Lesson PlansBack to lesson plans archive August 10, 2016
Fun facts about Clinton and Trump – Lesson Plan
Much of the media’s coverage of presidential candidates typically focuses on either the candidates’ policy stances or image. In addition to the issues, it’s fun to know some interesting facts about each candidate. Brush up on your knowledge of where Hillary Clinton and Donald Trump stand on the issues and learn some lesser-known trivia about them with this lesson plan.
Social studies, history, government
1-2 50 minute classes
- Get to know where the presidential candidates stand on the important issues with these PBS NewsHour ‘What the presidential candidates believe’ articles. Click here for Donald Trump and here for Hillary Clinton.
- For each candidate, write down the three policy stances that you find most important. What policies do you think the 45th president should prioritize? Explain your response.
- For example, one student may believe that Donald Trump’s stances on healthcare and taxes are most important for the future of the country; another student may believe Hillary Clinton’s stances on immigration and education are most important.
- With a small group of students, discuss which candidate’s views most closely align with your own. Cite specific policy stances. Were you surprised by any candidate’s views? Explain.
- Read the fun facts about each candidate found below. Click HERE to play an interactive Gravity game on Quizlet to test your knowledge of candidate trivia. No account or registration is needed to play. Hit “Get Started.” Ensure that the game is set to start with “Term” and then hit “Start Game.” Type either “Donald Trump” or “Hillary Clinton” before the asteroid hits!
- Trump is germophobic and dislikes shaking hands.
- He was the original owner of the New Jersey Generals football team in 1983 before the league folded a couple of years later.
- His campaign slogan “Make America Great Again” is very similar to Ronald Reagan’s 1980 campaign slogan, “Let’s Make America Great Again.” Trump applied to trademark the slogan almost immediately after the beginning of Obama’s second term.
- Trump owns 15 golf courses located in the United States and around the world.
- He hosted the reality TV show The Apprentice for 14 seasons and stopped in 2015 because of his presidential campaign.
- As a young child, Clinton wrote a letter to NASA inquiring about how she could become an astronaut. NASA wrote back and said that girls could not be astronauts.
- Clinton was an active Republican as a young adult and campaigned for Barry Goldwater in high school. However, she soon left the Republican Party due to the Vietnam War, the Civil Rights movement and her tenure at Wellesley College.
- She carries hot sauce in her purse.
- During the summer of 1969, she worked briefly in an Alaska processing plant gutting and canning salmon.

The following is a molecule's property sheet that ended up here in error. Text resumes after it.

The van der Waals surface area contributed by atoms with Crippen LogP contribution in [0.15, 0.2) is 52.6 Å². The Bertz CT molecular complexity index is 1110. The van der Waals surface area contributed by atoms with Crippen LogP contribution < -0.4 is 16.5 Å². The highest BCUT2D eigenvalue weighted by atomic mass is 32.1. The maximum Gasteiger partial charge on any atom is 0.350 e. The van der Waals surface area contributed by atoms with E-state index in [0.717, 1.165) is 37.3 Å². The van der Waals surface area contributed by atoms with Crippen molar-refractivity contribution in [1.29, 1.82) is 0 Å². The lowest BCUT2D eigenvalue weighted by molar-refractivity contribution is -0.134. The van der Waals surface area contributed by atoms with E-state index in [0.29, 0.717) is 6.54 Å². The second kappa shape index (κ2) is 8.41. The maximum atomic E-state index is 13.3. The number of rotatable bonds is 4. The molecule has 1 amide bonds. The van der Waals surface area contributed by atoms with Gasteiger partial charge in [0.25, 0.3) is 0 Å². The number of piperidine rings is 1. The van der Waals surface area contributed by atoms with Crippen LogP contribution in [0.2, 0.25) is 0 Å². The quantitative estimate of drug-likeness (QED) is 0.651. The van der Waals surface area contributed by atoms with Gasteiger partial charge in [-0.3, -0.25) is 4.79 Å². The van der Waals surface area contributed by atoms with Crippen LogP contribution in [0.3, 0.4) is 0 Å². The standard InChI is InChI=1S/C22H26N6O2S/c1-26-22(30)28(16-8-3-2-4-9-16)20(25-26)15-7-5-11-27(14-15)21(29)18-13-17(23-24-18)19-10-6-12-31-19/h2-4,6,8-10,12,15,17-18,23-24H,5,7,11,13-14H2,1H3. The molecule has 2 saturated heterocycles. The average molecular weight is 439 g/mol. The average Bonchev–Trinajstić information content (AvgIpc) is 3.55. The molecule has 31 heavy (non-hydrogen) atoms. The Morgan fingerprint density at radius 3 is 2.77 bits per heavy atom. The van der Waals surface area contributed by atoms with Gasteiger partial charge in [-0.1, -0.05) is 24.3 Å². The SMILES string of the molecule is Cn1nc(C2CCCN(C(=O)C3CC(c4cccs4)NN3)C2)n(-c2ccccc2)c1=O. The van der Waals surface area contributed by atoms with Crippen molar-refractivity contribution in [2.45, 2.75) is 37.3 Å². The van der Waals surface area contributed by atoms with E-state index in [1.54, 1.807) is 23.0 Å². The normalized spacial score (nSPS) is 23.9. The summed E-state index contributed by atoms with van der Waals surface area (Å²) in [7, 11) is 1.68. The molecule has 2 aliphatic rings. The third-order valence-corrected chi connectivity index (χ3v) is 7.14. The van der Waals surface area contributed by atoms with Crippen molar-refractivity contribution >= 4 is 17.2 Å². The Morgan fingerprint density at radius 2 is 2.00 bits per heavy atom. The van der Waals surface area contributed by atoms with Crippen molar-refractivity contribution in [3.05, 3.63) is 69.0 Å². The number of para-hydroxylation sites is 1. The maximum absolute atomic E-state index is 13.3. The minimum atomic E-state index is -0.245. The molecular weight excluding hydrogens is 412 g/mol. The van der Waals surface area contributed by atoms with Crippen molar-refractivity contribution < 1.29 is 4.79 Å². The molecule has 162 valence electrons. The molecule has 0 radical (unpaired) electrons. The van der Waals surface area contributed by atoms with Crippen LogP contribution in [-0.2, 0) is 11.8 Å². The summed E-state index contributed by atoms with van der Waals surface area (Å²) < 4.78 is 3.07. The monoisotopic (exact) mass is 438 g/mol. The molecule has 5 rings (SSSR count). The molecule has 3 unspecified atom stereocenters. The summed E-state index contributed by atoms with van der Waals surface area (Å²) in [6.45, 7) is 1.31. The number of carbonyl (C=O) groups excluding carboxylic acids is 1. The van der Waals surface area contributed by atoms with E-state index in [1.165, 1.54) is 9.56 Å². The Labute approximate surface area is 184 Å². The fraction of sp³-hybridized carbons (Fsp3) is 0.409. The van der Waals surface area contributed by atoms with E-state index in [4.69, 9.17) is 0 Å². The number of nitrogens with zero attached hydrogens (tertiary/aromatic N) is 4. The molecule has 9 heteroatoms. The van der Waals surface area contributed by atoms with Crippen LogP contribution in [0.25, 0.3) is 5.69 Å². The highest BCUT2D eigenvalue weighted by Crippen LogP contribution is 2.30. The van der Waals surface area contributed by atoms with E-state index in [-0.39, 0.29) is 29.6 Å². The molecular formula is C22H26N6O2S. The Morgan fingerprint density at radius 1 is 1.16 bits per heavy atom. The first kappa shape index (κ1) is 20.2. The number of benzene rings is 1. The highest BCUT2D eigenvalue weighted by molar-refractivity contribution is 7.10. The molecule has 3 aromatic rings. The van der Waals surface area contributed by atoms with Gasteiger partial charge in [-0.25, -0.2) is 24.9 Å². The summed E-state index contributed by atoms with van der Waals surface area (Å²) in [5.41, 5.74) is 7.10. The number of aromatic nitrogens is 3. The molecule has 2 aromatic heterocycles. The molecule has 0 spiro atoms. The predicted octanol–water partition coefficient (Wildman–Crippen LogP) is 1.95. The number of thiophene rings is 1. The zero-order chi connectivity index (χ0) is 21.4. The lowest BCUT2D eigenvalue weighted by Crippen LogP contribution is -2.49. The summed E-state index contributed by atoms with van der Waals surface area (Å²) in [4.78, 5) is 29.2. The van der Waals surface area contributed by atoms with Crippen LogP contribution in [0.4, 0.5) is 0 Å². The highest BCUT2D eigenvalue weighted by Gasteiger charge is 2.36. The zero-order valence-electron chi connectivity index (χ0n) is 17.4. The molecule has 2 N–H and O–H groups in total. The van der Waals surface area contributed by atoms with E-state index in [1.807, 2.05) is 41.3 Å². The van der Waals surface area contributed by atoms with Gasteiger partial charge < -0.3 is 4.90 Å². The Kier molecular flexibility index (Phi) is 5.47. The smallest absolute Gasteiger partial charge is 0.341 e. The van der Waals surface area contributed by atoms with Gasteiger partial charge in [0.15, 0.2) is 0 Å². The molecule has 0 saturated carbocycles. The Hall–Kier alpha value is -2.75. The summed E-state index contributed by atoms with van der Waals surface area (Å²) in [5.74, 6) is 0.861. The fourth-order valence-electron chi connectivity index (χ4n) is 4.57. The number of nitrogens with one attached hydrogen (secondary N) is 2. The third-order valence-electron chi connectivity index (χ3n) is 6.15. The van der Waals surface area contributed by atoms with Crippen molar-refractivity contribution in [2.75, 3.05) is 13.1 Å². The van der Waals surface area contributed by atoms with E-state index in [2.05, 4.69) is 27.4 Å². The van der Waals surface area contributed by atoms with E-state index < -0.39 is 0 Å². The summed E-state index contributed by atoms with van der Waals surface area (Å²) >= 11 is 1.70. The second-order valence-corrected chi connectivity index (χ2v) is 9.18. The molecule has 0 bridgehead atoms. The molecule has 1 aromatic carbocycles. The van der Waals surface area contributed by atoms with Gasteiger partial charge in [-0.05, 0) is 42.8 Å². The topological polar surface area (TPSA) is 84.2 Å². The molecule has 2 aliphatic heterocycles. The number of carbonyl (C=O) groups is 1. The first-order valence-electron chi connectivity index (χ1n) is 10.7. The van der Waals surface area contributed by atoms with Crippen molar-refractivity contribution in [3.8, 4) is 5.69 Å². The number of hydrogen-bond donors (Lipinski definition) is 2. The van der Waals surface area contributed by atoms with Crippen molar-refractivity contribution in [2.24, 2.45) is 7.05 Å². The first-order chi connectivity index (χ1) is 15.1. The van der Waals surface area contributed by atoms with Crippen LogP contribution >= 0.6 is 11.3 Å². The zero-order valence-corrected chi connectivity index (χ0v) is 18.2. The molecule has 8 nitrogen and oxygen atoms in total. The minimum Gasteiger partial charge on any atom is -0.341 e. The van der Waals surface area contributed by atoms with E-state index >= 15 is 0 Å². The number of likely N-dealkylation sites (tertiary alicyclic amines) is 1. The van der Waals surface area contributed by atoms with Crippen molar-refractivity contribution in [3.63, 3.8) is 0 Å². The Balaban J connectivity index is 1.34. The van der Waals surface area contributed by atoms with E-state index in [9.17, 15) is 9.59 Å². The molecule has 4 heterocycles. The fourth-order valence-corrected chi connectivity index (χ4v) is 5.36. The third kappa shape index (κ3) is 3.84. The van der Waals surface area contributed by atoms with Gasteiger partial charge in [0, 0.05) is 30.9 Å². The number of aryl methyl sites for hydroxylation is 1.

- Clinton’s daughter Chelsea has two children making Hillary Clinton a grandmother.
- Traveled to 112 countries as Secretary of State, the most of any secretary in U.S. history at the time Clinton served.
In a small group, discuss the following questions: Does media coverage of presidential candidates make them appear distant from the general population? Why or why not? Is this a negative or positive thing? Does learning humanizing fun facts about candidates influence your vote? Why?
Take this ISideWith.com quiz to assess your views on the issues. What candidate did you most closely align with? Does this candidate differ from the one that you identified in the previous activity? Discuss.
Amanda Wilcox is a graduating senior at T.C. Williams High School. She will be attending Wake Forest University in the fall.
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Relevant National Standards:
Engage effectively in a range of collaborative discussions (one-on-one, in groups, and teacher-led) with diverse partners on grade 7 topics, texts, and issues, building on others’ ideas and expressing their own clearly.
Engage effectively in a range of collaborative discussions (one-on-one, in groups, and teacher-led) with diverse partners on grade 8 topics, texts, and issues, building on others’ ideas and expressing their own clearly
Initiate and participate effectively in a range of collaborative discussions (one-on-one, in groups, and teacher-led) with diverse partners on grades 9-10 topics, texts, and issues, building on others’ ideas and expressing their own clearly and persuasively.
Initiate and participate effectively in a range of collaborative discussions (one-on-one, in groups, and teacher-led) with diverse partners on grades 11-12 topics, texts, and issues, building on others’ ideas and expressing their own clearly and persuasively.
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